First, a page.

• $\begingroup$ @EmilJeřábek Yes, you are right. In this case, $O^*$ notation is not relevant. $\endgroup$ Mar 26 '21 at 0:44
  • $\begingroup$ "... unless ETH fails [1]. Is a there a similar result for k-COLORABILITY assuming only ETH (not SETH)?" I assumed "unless ETH fails" was a typo and that you meant "unless SETH fails," but I checked the Cygan et al. result and it looks like it really does just assume ETH, so now I don't understand the question. $\endgroup$ Mar 28 '21 at 18:16
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The result mentioned in the question can be obtained by a chain of two standard reductions. The simplest reduction for $k$-COLORABILITY $\leq_p$ $(k+1)$-COLORABILITY (namely, adding a universal vertex) is clearly a linear reduction.
Also, the reduction $k$-COLORABILITY $\leq_p$ $k$-COLORABILITY($\Delta\leq k-1+\lceil \sqrt{k} \rceil$) given by Emden-Weinert et al. [2] is a linear reduction.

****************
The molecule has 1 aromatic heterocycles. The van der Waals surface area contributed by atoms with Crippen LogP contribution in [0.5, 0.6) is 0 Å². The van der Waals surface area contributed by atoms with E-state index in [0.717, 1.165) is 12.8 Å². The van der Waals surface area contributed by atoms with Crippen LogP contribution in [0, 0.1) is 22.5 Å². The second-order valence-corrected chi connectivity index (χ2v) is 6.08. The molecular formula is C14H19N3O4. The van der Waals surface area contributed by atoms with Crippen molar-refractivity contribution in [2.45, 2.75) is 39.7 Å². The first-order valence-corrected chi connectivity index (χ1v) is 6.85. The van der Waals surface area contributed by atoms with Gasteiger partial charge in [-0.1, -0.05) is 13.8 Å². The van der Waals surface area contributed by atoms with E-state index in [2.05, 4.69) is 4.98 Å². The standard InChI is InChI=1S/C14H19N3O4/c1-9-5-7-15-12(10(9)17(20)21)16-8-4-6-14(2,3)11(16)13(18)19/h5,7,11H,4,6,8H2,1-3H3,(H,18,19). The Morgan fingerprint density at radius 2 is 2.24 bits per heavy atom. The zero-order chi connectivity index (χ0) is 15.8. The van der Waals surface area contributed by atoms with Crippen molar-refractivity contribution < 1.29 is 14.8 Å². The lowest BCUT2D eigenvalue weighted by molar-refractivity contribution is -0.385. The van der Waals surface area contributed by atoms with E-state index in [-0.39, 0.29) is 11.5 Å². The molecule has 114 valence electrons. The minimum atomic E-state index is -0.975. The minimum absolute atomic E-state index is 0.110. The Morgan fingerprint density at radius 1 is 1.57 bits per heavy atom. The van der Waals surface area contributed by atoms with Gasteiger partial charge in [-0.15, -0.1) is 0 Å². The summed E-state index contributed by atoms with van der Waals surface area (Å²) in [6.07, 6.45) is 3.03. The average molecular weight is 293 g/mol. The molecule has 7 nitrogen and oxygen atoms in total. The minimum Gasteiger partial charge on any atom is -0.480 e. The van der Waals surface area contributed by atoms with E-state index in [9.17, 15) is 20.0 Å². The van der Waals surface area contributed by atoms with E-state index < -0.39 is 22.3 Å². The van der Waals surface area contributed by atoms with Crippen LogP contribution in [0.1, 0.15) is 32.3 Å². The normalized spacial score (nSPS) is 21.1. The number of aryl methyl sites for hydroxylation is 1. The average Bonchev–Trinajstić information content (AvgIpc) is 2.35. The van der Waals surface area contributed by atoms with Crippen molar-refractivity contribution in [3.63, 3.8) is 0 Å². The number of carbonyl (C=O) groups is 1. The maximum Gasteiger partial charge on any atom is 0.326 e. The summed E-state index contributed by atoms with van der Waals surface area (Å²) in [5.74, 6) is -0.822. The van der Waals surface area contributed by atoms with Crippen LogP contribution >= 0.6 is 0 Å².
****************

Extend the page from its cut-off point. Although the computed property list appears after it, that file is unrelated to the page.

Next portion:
From these observations, it follows that, unless ETH fails, there is no $2^{o(n)}$-time algorithm for $k$-COLORABILITY($\Delta\leq k-1+\lceil \sqrt{k} \rceil$), .

Detailed Explanation:

Let $G$ be a graph of maximum degree $4$ as constructed in the hardness result of Cygan et al [1].

Add $k-4$ new vertices to $G$ and connect them to all vertices of $G$ as well as to themselves, the resulting graph $G'$ has an unbounded degree but, all except $k-4$ of the vertices has degree at most $k$. We do not know whether $G'$ is $k$-colorable. The number of newly added edges and vertices for a constant $k$ is $O(n)$, thus any $2^{o(n)}$ algorithm for $k$-coloring of $G'$ falsifies ETH.